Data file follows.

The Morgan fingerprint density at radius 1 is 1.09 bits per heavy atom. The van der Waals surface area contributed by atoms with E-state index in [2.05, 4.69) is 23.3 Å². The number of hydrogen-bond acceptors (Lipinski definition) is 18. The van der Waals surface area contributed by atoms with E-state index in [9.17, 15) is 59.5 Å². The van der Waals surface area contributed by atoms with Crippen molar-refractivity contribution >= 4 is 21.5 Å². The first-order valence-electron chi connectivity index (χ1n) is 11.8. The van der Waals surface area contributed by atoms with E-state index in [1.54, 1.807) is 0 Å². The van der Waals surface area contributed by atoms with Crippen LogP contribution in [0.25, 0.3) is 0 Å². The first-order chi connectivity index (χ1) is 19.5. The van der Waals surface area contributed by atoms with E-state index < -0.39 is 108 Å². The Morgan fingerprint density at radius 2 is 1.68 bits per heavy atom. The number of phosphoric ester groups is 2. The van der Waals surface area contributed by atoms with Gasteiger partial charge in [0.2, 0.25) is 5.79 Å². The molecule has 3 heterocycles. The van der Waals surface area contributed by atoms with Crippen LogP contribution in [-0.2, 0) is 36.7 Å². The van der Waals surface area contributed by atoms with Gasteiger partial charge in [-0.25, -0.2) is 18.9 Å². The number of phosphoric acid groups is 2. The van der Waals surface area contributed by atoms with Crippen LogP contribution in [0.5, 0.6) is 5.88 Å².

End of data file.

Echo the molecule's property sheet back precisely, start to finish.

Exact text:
The Morgan fingerprint density at radius 1 is 1.09 bits per heavy atom. The van der Waals surface area contributed by atoms with E-state index in [2.05, 4.69) is 23.3 Å². The number of hydrogen-bond acceptors (Lipinski definition) is 18. The van der Waals surface area contributed by atoms with E-state index in [9.17, 15) is 59.5 Å². The van der Waals surface area contributed by atoms with Crippen molar-refractivity contribution >= 4 is 21.5 Å². The first-order valence-electron chi connectivity index (χ1n) is 11.8. The van der Waals surface area contributed by atoms with E-state index in [1.54, 1.807) is 0 Å². The van der Waals surface area contributed by atoms with Crippen LogP contribution in [0.25, 0.3) is 0 Å². The first-order chi connectivity index (χ1) is 19.5. The van der Waals surface area contributed by atoms with E-state index < -0.39 is 108 Å². The Morgan fingerprint density at radius 2 is 1.68 bits per heavy atom. The number of phosphoric ester groups is 2. The van der Waals surface area contributed by atoms with Gasteiger partial charge in [0.2, 0.25) is 5.79 Å². The molecule has 3 heterocycles. The van der Waals surface area contributed by atoms with Crippen LogP contribution in [-0.2, 0) is 36.7 Å². The van der Waals surface area contributed by atoms with Gasteiger partial charge in [-0.25, -0.2) is 18.9 Å². The number of phosphoric acid groups is 2. The van der Waals surface area contributed by atoms with Crippen LogP contribution in [0.5, 0.6) is 5.88 Å².